Notes on Rutter (2012) Autism - current findings, directions - J Autism Dev Disord(2013 43:17491757 DOI 10.1007\/s10803-012-1713-7 ORIGINAL PAPER

Notes on Rutter (2012) Autism - current findings,...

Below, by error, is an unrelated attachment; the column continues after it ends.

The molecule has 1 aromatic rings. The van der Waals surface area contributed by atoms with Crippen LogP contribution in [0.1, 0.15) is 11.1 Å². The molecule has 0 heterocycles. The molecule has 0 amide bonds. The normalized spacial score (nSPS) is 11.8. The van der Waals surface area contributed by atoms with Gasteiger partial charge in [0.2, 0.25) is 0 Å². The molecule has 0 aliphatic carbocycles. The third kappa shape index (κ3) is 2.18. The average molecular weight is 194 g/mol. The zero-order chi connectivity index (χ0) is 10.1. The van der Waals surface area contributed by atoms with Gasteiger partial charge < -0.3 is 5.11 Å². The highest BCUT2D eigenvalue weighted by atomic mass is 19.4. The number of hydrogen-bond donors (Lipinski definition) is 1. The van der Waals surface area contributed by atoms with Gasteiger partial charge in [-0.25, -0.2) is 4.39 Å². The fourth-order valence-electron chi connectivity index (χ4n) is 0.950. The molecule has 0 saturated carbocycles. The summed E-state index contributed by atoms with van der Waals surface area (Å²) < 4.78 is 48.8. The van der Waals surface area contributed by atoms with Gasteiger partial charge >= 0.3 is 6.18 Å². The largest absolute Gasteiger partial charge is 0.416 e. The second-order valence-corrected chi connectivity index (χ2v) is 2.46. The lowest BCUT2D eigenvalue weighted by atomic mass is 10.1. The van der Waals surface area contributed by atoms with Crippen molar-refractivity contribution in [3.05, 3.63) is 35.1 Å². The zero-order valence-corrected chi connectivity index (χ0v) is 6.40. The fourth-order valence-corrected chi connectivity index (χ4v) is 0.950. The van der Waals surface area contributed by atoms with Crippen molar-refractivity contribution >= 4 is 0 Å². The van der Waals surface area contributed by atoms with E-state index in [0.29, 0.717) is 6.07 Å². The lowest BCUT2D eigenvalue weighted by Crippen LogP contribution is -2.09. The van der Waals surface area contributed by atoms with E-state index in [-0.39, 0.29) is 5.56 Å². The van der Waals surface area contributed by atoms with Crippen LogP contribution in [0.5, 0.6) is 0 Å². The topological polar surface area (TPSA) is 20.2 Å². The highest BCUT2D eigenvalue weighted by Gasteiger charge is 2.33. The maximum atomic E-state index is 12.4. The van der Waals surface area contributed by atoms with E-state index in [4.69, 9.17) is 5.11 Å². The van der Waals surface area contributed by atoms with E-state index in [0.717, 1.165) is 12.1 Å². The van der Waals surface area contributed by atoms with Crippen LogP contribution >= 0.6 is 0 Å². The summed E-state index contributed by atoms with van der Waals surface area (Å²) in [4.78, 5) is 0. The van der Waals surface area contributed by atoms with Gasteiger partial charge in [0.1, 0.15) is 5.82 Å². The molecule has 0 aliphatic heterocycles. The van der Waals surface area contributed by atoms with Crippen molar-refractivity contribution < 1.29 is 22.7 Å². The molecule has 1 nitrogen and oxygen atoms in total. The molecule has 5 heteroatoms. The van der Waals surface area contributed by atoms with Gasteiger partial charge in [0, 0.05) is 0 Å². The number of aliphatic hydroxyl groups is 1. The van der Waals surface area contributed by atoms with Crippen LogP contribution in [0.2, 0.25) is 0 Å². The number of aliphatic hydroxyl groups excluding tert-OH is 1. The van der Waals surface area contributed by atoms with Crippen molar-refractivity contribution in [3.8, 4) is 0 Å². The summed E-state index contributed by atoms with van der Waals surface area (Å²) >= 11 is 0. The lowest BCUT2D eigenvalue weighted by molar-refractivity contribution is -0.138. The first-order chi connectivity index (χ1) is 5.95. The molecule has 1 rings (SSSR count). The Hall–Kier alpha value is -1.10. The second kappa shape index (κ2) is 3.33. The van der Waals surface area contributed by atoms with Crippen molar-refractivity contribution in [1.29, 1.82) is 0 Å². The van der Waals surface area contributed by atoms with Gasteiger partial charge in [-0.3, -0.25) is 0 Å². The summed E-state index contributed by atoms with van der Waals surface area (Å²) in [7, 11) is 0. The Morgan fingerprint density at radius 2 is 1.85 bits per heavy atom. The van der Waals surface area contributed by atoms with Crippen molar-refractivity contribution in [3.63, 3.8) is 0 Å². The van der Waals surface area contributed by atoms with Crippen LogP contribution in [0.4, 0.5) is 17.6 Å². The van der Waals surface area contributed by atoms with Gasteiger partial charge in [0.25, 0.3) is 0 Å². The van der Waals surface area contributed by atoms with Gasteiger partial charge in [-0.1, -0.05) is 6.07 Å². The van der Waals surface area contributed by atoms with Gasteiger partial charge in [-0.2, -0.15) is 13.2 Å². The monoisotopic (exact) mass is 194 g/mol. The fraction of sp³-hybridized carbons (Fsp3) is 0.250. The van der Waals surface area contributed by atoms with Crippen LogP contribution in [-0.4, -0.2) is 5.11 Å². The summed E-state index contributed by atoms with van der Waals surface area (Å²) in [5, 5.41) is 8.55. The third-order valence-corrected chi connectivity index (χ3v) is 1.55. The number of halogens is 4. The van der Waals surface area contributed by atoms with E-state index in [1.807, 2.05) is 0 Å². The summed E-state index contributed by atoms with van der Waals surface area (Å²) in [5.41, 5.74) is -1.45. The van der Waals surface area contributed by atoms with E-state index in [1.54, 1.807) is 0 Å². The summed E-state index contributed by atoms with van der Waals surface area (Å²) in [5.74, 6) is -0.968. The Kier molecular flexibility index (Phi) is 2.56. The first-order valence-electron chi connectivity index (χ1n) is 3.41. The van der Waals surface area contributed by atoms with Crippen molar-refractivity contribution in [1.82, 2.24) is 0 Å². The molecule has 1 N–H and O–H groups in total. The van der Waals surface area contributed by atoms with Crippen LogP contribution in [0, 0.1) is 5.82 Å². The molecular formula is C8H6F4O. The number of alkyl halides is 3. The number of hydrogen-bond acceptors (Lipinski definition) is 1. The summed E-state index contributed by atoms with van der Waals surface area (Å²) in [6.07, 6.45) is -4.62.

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ORIGINAL PAPERChanging Concepts and Findings on AutismMichael RutterPublished online: 29 November 2012ÓSpringer Science+Business Media New York 2012AbstractNewresearchfindingsprovidemajorchal-lenges regarding our understanding of the concept of aut-ism. These are critically discussed in relation to researchrelevanttoclassification,genetics,environmentalriskfactors, gene-environment interplay, animal models, bio-markers, clinical features, neuropathology, pharmacother-apy, behavioral treatments, and functioning in adult life. Itis concluded that, although there have been major researchadvances; there is a need for a reconceptualization and anavoidance of claims that go beyond the evidence.KeywordsPhenotypic overlap among disordersÁGeneticoverlapÁFractionable autism triadÁBroader autismphenotypeÁRett syndromeÁEpilepsyIntroductionDuring the last few years there has been a virtual revolutionin the understanding of the concept of autism and itsimplications for both research and clinical practice (seeRutter2011a,b,cfor a summary of the state of play ear-lier). Research up to the turn of the century had led to anacceptance that autism constituted a genetically influencedneurodevelopmental disorder and not a psychogenicallydetermined unusually early onset variety of schizophrenia(Rapin2011; Rutter2011a). Psychoanalytic psychotherapyhad come to be replaced by developmentally informedbehavioral treatments.During thefirst decade of thiscentury, new scientific findings showed the importance ofcopy number variations (submicroscopic deletions or sub-stitutions of DNA segments); provided an animal model ofRett syndrome; showed the increasing brain size in thepreschool years; and indicated the reality of a broaderphenotype of autism—to mention just a few examples.Geschwind’s (2011) thoughtful critique of autism geneticsandgenomics,whilstraisingincisivequestions,drewattention to the gains from recent research. This paper, too,provides a mixture of achievements and queries, but anexamination of classification issues, the first topic to bediscussed, highlights that research findings raise majorchallenges to prevailing concepts of autism.ClassificationAt the time of writing, both the major psychiatric classifi-cations—namely the American Psychiatric Association’s(2000) DSM-IV and the World Health Organization’s(1992) ICD-10 are in the course of substantial revision,giving rise to DSM-5 and ICD-11. Traditionally, autism hasbeen used as a distinct categorical designation diagnosis thatis separate from all others and is meaningfully different inways that matter. Several classification issues and changeshave strongly challenged that view. First, there is a sub-stantialoverlapamongautism,intellectualdisability,Attentiondeficitdisorderwithhyperactivity(ADHD),schizophrenia (Sprong et al.2007), and conduct disorder(Happe´ and Frith1996). In the past, the official classifica-tions have not allowed both autism and ADHD to be diag-nosed and that will have to change. Of course, there is
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